Frost seeding in the spring

ojibwa

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Has anyone tried frost seeding recent cutovers in the late winter eatly spring with legumes or grain rye? I have also thought about fertilizing the native vegetation.. alot of the stumps that sprouted back with shoots got hammered this late summer and so did the black berry bushes, if you fertilize these areas they be even more palatable to the deer . Just a few random thought... We used to fertilize white and sawtooth oaks back home if done correctly it will increase yields..
 

NH Mountains

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It's a month late now but, a combination of winter rye and perrenial white clover in early September is about as good of habitat improvement you can do for wildlife. The winter rye will provide good food source thru the fall and early winter. Then it'll be the first to greenup in the spring. The clover will take off and provide food for a few years. The winter rye will bolt and provide fawning habitat for deer then die in mid summer.
 

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As for fertilizing oaks, I think the better alternative is to get the chainsaw out and cut competition from around them. That'll open up the canopy and provide more browse and year round food as well as increasing acorn yield than a few pounds of fertilizer will to increasing acorn yield.

If you are thinking about increasing the yield an individual tree to attract deer to it then get a rake and clear all of the leaves and brush away from underneath it. The deer will go to that tree as it'll be easier to find acorns.
 

oneshott

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As for fertilizing oaks, I think the better alternative is to get the chainsaw out and cut competition from around them. That'll open up the canopy and provide more browse and year round food as well as increasing acorn yield than a few pounds of fertilizer will to increasing acorn yield.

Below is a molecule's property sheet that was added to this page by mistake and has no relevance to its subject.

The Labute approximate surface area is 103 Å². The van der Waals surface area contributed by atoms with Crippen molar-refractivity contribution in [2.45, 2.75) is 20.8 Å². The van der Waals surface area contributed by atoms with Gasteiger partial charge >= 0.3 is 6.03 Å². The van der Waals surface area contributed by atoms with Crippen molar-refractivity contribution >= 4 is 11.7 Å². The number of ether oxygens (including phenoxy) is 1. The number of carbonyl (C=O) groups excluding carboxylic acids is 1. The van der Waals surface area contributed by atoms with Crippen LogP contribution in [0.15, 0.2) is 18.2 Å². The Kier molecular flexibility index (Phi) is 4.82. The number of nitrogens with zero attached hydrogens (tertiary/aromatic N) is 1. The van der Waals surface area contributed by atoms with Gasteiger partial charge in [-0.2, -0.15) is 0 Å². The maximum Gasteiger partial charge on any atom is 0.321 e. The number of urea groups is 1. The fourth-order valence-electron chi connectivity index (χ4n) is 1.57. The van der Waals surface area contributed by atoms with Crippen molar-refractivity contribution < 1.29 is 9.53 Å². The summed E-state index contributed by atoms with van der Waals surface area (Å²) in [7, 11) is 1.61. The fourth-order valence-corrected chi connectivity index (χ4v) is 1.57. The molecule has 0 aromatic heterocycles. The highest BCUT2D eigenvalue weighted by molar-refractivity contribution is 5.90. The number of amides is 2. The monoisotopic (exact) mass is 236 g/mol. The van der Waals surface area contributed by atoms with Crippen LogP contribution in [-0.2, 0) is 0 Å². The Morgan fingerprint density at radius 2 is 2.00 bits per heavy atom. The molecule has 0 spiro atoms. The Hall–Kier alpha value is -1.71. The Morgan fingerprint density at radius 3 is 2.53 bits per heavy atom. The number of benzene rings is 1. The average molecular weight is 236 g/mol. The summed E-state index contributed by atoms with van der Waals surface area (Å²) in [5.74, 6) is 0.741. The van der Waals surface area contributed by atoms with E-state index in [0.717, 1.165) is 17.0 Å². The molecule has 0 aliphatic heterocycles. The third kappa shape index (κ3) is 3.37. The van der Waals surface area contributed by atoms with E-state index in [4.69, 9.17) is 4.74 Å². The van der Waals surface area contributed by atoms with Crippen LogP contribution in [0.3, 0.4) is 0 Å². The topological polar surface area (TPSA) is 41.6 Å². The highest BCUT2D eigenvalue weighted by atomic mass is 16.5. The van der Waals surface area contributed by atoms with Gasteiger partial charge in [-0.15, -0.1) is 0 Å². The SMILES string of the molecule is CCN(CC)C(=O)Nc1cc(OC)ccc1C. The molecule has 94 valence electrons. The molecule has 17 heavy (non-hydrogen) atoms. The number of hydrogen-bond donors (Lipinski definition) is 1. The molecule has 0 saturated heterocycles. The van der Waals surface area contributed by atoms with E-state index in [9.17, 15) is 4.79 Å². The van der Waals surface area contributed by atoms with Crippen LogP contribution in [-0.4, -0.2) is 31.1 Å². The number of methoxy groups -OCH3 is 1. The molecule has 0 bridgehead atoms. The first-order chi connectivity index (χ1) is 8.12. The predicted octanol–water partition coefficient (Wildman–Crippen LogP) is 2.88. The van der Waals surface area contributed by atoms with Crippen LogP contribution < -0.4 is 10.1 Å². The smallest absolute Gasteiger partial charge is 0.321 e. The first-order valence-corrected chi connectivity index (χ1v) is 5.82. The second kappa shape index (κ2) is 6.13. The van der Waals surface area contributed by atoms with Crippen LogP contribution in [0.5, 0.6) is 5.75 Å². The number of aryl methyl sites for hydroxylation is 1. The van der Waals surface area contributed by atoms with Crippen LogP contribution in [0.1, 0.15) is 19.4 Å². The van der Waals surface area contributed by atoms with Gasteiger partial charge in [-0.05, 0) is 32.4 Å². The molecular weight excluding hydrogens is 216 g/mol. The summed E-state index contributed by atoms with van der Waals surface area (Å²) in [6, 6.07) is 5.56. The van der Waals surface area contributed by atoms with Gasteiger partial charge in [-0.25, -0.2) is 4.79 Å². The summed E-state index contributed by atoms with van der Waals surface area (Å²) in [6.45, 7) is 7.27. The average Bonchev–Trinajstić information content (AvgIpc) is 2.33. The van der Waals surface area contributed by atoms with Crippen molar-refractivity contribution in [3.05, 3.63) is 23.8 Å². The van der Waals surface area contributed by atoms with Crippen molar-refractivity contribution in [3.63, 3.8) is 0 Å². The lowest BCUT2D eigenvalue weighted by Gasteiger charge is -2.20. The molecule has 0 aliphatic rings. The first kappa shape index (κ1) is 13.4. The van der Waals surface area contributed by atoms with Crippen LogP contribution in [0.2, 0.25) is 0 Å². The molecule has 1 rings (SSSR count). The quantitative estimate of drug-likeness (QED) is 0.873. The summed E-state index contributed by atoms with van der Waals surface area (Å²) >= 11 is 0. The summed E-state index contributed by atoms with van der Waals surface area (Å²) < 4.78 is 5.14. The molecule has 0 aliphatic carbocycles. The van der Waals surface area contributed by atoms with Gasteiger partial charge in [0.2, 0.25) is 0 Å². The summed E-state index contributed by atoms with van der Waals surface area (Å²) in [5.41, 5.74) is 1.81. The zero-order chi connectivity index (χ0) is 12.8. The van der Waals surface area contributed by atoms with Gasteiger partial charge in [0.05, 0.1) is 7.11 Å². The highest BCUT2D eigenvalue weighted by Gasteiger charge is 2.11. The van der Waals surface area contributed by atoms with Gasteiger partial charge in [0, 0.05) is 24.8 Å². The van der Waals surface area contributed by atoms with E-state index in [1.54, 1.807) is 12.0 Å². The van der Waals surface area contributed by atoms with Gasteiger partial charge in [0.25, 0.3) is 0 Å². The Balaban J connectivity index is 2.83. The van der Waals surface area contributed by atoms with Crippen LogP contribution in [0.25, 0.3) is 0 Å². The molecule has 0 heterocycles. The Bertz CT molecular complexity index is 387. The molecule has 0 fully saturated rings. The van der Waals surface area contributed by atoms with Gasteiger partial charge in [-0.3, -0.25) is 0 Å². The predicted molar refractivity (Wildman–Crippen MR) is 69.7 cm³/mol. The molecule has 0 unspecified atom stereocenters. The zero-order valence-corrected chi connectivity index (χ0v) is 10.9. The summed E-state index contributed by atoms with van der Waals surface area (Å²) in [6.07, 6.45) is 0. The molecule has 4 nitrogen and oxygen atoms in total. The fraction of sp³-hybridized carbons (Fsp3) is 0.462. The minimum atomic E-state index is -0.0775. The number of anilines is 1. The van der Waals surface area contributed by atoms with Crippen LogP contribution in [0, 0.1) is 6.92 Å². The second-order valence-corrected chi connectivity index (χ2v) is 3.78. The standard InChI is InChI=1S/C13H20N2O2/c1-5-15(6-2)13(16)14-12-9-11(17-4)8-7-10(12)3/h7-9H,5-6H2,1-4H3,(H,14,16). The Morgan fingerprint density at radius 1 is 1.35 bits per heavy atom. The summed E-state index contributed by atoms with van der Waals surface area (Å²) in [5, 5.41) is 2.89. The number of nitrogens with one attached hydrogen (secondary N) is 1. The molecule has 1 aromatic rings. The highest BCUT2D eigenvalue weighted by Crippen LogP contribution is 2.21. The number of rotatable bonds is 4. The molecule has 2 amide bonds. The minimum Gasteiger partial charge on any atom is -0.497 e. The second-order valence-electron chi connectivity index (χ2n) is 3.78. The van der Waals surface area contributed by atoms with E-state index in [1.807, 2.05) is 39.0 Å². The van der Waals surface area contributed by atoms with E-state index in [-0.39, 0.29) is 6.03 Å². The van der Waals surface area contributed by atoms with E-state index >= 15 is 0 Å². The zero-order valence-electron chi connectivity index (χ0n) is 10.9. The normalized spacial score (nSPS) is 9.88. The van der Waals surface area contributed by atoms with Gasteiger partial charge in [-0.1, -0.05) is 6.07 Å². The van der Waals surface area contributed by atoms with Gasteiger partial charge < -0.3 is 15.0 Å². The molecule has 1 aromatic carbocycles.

If you are thinking about increasing the yield an individual tree to attract deer to it then get a rake and clear all of the leaves and brush away from underneath it. The deer will go to that tree as it'll be easier to find acorns.
That last tip sounds neat and interesting.
 

ojibwa

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It's a month late now but, a combination of winter rye and perrenial white clover in early September is about as good of habitat improvement you can do for wildlife. The winter rye will provide good food source thru the fall and early winter. Then it'll be the first to greenup in the spring. The clover will take off and provide food for a few years. The winter rye will bolt and provide fawning habitat for deer then die in mid summer.
Yeah I thought about it a month or so ago but the drought put me off...
 

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You could still go with winter rye. That'll germinate and grow in under 40 degree temps. It will give them food this fall and early next spring. The combo is better but winter rye will do. The only issue I can see would be leaf litter covering the ground.
 

ojibwa

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One of the better deer hunters in NH (definitely not me) uses this trick and it works.
We used to do that in GA especially in suburban areas where deer were used to noise, we would used a gas powered leaf blower and clear out areas under trees. And it's not just that it make acorns easy to find , the smell of fresh earth attacks them as well..
 
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